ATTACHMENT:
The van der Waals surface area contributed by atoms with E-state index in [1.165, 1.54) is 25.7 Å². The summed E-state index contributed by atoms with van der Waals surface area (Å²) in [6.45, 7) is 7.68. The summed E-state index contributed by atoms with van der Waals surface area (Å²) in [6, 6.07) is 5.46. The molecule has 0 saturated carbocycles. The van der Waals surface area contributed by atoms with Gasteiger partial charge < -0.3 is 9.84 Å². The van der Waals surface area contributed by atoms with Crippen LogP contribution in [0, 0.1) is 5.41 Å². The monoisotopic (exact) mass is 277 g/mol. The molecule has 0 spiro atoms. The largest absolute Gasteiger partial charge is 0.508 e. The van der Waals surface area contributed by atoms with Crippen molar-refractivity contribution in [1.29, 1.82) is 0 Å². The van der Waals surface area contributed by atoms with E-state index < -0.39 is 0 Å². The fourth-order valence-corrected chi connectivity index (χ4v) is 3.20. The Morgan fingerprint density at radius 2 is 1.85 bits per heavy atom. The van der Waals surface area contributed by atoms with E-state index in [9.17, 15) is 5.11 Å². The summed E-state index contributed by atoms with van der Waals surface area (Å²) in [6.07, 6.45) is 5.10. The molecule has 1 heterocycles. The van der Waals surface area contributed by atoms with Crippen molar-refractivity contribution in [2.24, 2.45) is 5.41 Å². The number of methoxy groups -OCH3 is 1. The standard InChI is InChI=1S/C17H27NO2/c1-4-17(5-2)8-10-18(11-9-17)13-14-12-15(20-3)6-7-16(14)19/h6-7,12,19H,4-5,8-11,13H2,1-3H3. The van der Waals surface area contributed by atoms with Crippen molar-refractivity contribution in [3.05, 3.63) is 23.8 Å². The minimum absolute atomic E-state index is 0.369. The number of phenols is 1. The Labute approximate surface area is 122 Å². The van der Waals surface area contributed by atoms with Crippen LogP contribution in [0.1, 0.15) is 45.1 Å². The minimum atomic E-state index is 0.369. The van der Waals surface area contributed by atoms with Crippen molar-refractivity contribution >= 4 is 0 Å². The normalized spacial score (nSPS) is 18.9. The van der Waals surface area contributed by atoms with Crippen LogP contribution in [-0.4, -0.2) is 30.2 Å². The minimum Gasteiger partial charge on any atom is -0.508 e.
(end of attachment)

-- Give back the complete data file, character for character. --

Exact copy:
The van der Waals surface area contributed by atoms with E-state index in [1.165, 1.54) is 25.7 Å². The summed E-state index contributed by atoms with van der Waals surface area (Å²) in [6.45, 7) is 7.68. The summed E-state index contributed by atoms with van der Waals surface area (Å²) in [6, 6.07) is 5.46. The molecule has 0 saturated carbocycles. The van der Waals surface area contributed by atoms with Gasteiger partial charge < -0.3 is 9.84 Å². The van der Waals surface area contributed by atoms with Crippen LogP contribution in [0, 0.1) is 5.41 Å². The monoisotopic (exact) mass is 277 g/mol. The molecule has 0 spiro atoms. The largest absolute Gasteiger partial charge is 0.508 e. The van der Waals surface area contributed by atoms with Crippen molar-refractivity contribution in [1.29, 1.82) is 0 Å². The van der Waals surface area contributed by atoms with E-state index < -0.39 is 0 Å². The fourth-order valence-corrected chi connectivity index (χ4v) is 3.20. The Morgan fingerprint density at radius 2 is 1.85 bits per heavy atom. The van der Waals surface area contributed by atoms with E-state index in [9.17, 15) is 5.11 Å². The summed E-state index contributed by atoms with van der Waals surface area (Å²) in [6.07, 6.45) is 5.10. The molecule has 1 heterocycles. The van der Waals surface area contributed by atoms with Crippen molar-refractivity contribution in [2.24, 2.45) is 5.41 Å². The number of methoxy groups -OCH3 is 1. The standard InChI is InChI=1S/C17H27NO2/c1-4-17(5-2)8-10-18(11-9-17)13-14-12-15(20-3)6-7-16(14)19/h6-7,12,19H,4-5,8-11,13H2,1-3H3. The van der Waals surface area contributed by atoms with Crippen molar-refractivity contribution in [3.05, 3.63) is 23.8 Å². The minimum absolute atomic E-state index is 0.369. The number of phenols is 1. The Labute approximate surface area is 122 Å². The van der Waals surface area contributed by atoms with Crippen LogP contribution in [0.1, 0.15) is 45.1 Å². The minimum atomic E-state index is 0.369. The van der Waals surface area contributed by atoms with Crippen molar-refractivity contribution >= 4 is 0 Å². The normalized spacial score (nSPS) is 18.9. The van der Waals surface area contributed by atoms with Crippen LogP contribution in [-0.4, -0.2) is 30.2 Å². The minimum Gasteiger partial charge on any atom is -0.508 e.